Enjoy the following informative piece about Kwame Nkrumah-Acheampong, -Ghana's [and Africa] only Olympic skier. Ghana Rising is behind Kwame 100 percent...and pray God's Blessings and success at the up-coming games...x
[Title:Ghana's Snow Leopard on the Winter Olympics prowl]
[By: Anna Thompson Date: 10.12.09]
**You know how it is. The Winter Olympics come around every four years and all of a sudden our interest is suddenly awakened in sports we've no real idea about and athletes we've never heard of.
Well the 2010 Games are just around the corner, starting on 12 February in Vancouver, Canada, to be precise, and will conjure up new unexpected heroes for their own 15 minutes of fame. And one of these could well be Kwame Nkrumah-Acheampong.
While most Winter Olympians dream of standing on the podium, proudly displaying a medal around their necks, he will be hoping not to finish last. It doesn't sound much of an aspiration but the skier wants to make his nation - Ghana - proud.
He has become the first Ghanaian to qualify for the Winter Olympics and will be competing in slalom and giant slalom at Whistler Creekside. He is fully aware of his novelty status but is desperate not to be tagged in the same hapless loser category as Eddie the Eagle, the British ski jumper (in the loosest sense of the word) who came to the world's attention with his glorious failure at the Calgary Olympics in 1988.
He told me: "I don't want to finish last. There are a couple of small nation competitors I want to beat so I'm rubbing my hands and gearing up to try and thrash them. "I also want to try and close the gap between the time of the guy who finishes first and me." Which might take some effort.
Having looked at his statistics, Nkrumah-Acheampong has only competed at the top level - and by this I mean the World Ski Championships - on two occasions, at Are, Sweden, in 2007 and in 2009 at Val d'Isere in France.
In 2007, he finished last in the giant slalom and in 2009 he found himself in a similar position in the slalom, 36 seconds behind the winner, Austria's Manfred Pranger. There was more cheer in the giant slalom, when he didn't finish rock bottom, he managed to beat racers from Nepal and Mongolia, but was still more than one minute behind gold medallist, Switzerland's Carlo Janka.
Nkrumah-Acheampong said he would like to pitch his Olympic dream nearer to the Cool Runnings guys, the Jamaican bobsleigh team from 1988 who triumphed against the odds and famously had a film made after them. "They came into a sport, nobody expected them to do well and they kind of changed the face of bobsleigh because their push-start times were really competitive.
"The Eddie the Eagle story kind of got out of hand, a whole media fracas. "I see myself as trying to do my best with the resources available." Nkrumah-Acheampong has not taken the convential route to becoming an Olympic skier. Although born in Scotland he was raised in Ghana but moved back to the UK in 2002 - and ironically it was snowing when he stepped off the plane.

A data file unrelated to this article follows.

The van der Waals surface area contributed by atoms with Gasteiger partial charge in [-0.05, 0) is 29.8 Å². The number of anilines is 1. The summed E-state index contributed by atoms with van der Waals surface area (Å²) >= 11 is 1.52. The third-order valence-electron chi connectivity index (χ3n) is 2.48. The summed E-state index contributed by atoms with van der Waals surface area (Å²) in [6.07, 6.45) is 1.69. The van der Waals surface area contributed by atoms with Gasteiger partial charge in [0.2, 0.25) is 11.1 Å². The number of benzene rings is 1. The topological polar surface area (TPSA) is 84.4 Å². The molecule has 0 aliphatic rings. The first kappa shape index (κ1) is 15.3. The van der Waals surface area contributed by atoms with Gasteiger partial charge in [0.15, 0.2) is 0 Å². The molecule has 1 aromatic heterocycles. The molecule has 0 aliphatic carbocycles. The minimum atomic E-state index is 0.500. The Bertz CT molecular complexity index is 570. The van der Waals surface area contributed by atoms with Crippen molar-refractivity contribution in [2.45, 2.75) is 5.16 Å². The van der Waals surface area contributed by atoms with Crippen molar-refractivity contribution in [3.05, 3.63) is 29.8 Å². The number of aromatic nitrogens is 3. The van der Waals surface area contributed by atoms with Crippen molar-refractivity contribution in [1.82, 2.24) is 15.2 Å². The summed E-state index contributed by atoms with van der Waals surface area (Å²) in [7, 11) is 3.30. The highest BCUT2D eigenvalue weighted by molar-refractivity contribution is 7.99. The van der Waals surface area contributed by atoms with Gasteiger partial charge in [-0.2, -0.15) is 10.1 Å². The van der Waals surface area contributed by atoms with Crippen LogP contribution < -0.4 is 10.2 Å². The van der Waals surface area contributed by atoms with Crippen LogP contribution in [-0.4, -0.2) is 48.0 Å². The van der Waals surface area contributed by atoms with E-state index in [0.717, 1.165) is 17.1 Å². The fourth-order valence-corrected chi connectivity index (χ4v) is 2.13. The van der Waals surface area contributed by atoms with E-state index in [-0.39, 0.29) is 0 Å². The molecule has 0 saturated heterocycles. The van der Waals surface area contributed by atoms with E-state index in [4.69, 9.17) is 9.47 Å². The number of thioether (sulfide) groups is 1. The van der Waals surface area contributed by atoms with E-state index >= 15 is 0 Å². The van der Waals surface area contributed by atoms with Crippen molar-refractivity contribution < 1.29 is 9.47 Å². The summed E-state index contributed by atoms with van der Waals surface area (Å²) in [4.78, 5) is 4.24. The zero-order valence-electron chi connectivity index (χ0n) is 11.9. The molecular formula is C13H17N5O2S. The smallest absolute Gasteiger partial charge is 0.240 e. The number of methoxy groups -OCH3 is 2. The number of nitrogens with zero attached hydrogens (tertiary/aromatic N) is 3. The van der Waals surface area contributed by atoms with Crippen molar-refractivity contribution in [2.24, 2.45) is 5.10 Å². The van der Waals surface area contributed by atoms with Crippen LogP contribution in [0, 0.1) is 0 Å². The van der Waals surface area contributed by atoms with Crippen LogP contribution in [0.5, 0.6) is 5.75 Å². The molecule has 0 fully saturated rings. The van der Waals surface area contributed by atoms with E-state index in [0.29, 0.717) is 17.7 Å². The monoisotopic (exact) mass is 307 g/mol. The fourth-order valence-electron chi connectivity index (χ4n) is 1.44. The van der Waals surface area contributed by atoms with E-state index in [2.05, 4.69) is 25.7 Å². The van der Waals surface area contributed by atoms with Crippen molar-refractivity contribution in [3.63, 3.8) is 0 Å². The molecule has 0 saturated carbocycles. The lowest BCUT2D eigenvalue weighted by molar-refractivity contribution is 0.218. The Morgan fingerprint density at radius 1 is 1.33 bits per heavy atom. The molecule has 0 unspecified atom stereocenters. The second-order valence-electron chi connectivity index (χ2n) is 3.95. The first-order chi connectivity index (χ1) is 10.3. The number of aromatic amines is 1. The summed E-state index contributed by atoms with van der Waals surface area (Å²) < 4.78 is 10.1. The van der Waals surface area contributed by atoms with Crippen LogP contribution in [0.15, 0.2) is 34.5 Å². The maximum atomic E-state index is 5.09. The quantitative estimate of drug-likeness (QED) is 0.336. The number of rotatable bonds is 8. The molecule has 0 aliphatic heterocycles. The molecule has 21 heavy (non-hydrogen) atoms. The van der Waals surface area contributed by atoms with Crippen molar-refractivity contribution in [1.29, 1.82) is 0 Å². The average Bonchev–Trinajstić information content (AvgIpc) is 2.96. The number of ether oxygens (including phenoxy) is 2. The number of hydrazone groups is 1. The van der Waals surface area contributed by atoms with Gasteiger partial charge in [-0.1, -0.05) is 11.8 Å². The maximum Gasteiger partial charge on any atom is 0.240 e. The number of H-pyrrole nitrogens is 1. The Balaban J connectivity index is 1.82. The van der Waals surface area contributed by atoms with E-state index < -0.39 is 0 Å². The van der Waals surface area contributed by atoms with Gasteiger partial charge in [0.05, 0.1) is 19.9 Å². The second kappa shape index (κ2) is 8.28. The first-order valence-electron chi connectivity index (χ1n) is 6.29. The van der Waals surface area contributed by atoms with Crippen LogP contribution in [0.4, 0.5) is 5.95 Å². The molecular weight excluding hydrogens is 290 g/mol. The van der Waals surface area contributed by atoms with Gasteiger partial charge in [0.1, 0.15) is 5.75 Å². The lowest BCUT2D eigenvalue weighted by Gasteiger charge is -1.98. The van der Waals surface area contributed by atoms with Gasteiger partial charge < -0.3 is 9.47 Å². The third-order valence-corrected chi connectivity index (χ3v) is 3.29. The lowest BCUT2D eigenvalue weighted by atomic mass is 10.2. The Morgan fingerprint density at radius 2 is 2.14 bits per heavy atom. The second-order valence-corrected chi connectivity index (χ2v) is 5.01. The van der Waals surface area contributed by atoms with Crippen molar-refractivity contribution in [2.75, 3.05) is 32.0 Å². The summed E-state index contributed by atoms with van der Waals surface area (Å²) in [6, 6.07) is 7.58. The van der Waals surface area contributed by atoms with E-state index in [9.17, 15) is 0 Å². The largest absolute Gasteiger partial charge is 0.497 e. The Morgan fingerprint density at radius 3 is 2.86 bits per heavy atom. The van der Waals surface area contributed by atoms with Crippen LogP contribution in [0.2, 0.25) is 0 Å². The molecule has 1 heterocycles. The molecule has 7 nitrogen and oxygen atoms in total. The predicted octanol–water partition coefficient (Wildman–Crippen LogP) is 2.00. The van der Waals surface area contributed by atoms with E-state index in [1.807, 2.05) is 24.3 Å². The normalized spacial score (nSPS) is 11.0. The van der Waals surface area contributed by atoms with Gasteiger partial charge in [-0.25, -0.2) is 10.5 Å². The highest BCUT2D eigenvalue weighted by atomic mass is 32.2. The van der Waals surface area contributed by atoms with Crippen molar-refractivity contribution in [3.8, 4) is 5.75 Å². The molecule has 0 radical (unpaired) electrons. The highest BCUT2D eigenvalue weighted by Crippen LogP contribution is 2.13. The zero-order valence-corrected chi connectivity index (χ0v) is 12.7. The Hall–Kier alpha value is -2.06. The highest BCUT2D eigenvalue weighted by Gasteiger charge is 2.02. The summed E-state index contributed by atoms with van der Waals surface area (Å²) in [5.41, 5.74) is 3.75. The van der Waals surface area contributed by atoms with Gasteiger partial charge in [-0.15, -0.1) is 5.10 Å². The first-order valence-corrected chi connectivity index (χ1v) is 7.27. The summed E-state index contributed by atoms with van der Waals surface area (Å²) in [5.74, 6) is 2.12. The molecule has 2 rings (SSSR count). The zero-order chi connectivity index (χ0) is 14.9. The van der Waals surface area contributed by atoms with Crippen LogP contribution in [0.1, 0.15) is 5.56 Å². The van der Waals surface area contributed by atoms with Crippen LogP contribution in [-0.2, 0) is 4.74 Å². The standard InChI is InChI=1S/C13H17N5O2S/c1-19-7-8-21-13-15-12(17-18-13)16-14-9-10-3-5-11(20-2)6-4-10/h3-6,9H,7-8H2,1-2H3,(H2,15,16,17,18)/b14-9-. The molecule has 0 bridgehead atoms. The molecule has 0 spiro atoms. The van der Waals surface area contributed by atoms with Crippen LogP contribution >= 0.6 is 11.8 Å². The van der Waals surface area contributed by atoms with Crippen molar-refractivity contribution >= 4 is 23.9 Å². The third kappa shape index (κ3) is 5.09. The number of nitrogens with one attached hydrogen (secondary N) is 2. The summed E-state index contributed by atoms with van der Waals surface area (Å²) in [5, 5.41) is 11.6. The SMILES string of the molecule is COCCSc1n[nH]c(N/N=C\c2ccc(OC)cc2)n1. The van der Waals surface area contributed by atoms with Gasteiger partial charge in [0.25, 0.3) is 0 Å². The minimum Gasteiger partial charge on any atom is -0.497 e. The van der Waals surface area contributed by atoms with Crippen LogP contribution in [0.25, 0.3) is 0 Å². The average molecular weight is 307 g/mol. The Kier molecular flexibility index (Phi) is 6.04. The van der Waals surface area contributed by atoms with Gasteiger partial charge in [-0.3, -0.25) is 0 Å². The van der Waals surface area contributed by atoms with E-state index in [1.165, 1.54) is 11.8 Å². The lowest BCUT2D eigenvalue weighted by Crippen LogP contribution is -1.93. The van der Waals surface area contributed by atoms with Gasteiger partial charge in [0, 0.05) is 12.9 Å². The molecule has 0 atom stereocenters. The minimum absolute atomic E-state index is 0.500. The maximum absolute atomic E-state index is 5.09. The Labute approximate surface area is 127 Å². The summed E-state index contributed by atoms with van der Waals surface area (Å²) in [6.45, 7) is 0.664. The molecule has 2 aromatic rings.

He took a job at Xscape, the indoor snow centre at Milton Keynes, and was able to mess around on skis like the rest of the employees. "I entered fun races at the end of the season and didn't do too badly, coming in the top 20 so I thought I'd train with some ski racers and see if I was good at ski racing." And he did seem to have a natural aptitude for the sport so he set about qualifying for the 2006 Winter Olympics but he narrowly missed out on satisfying the qualification criteria.
Instead of putting him off, it only made him more determined and earlier this year he succeeded, taking odd jobs and trying to secure sponsorship to help fund his battle, including getting fans and well-wishers to "sponsor a spot" on his snow leapord ski suit. Most of his training takes place at the unglamorous setting of Hemel Hempstead Snow Centre in Hertfordshire, which is not ideal as the slope is only 160m long.
But he does also have an arrangement with Italian ski resort Val di Fiemme where he is now ruthlessly preparing for the Winter Olympics, spending eight hours a day on the snow. He has had to sacrifice time with his wife, Sena, who works at the Open University in Milton Keynes, and his young children Ellice and Jason, but ultimately they will be with him when it matters, slope side in Canada.
And he is hoping his appearance will have a lasting legacy for the right reasons - and he genuinely believes an African can make it to the top in ski racing with the right training. "I wake up some mornings and ask myself "what have you gone and done?" I get e-mails from people saying they're going to be watching me so there is pressure, pressure from all angles.
"But I think I have a unique opportunity to open up a special door into the Winter Olympics for Ghana so I hope I go to the Olympics and ski in such a way that people go "wow"."
And to this end he has set up a project, supported by American skier Ted Ligety, to build an artificial ski slope in Ghana, on the Akuapem Hills in Mamfe. "I want people to say "If it's taken only six years for this guy to go this far, we can do better".
"The majority of people in Ghana think I'm crazy but some think I'm doing something unique, to inspire Ghanaians and Africans to try something different."